Look at the following sentences.
• He expected to get a prize.
• He expected that he would get a prize.
In the first sentence the group of words ‘to get a prize’ does not have a subject and a predicate.
This group of word does the work of a noun.
Whereas in the second sentence, the group of words ‘that he would get a prize’ has both a subject and a predicate.
Here this group of words does the work of a noun. This is a clause.
This clause is the object of the verb EXPECT and so does the work of a noun.
Since this group of words does the works of both a noun and a clause, it is called NOUN-CLAUSE.
A Noun-Clause is a group of words which contains a Subject and a Predicate of its own and does the work of a noun.
• I often wonder how you are getting on with him.
• He feared that he would fail.
• They replied that they would come to this town.
• Do you know who stole the watch?
• I thought that it would be fine day.
• No one knows who he is.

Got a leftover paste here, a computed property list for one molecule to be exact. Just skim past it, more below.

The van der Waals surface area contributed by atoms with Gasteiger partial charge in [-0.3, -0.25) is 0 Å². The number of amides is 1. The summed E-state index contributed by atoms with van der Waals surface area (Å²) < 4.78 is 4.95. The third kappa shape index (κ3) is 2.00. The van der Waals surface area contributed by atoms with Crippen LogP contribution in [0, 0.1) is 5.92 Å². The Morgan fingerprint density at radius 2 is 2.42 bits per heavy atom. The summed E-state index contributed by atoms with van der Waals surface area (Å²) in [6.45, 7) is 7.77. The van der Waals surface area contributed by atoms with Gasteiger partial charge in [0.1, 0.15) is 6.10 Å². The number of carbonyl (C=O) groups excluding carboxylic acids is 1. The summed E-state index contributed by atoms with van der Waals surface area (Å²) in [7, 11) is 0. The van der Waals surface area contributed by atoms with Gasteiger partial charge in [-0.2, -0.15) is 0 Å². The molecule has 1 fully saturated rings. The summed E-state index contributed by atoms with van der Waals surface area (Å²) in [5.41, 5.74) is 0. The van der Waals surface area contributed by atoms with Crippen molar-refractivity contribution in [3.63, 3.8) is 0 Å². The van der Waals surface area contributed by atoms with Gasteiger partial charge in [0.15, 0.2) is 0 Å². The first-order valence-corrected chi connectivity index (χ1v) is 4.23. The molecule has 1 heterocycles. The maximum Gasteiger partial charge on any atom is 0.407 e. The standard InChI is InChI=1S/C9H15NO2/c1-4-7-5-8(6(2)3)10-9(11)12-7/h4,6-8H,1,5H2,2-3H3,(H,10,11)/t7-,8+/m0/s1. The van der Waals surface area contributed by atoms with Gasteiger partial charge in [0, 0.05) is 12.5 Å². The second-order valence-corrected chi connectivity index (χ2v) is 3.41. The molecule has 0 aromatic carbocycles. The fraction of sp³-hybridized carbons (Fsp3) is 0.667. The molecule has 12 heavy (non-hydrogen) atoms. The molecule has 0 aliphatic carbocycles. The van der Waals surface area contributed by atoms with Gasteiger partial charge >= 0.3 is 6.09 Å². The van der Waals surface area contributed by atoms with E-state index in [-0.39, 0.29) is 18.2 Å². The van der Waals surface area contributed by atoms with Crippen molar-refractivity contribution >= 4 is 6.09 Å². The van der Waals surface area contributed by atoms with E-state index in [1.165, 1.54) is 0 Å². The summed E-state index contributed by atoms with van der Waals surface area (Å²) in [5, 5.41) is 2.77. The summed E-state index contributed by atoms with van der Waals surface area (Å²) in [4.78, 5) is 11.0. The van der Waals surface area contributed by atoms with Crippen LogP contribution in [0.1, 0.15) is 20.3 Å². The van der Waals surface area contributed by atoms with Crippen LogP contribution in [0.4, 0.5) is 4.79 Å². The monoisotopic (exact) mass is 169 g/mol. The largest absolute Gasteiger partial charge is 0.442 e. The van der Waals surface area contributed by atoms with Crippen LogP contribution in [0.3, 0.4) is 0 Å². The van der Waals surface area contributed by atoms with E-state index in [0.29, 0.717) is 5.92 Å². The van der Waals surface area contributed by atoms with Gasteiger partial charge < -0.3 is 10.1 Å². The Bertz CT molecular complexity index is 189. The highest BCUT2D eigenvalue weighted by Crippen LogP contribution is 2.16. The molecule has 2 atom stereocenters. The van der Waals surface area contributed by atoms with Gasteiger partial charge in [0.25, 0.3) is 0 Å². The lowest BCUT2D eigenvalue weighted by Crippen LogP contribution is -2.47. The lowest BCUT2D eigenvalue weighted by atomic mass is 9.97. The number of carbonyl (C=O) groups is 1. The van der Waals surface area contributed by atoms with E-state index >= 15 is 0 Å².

• I did not know what he would do next.
• How the budget got in is a mystery.
• Pay careful attention to what I am going to say.
• I do not understand how all it happened.
The Noun-Clauses can be replaced with suitable Nouns or with suitable Noun-Phrases.
• No one knows when he will come. (Noun-Clauses)
• No one knows the time of his coming. (Noun-Phrases)
• I heard that he had succeeded. (Noun-Clauses)
• I heard of his success. (Noun-Phrases)
• We will never know why he failed. (Noun-Clauses)
• We will never know the reason for his failure. (Noun-Phrases)
• The law will punish whosoever is guilty. (Noun-Clause)
• The law will punish the guilty. (Noun)
• The police want to know where he is living. (Noun-Clauses)
• The police want to know his residence. (Noun)
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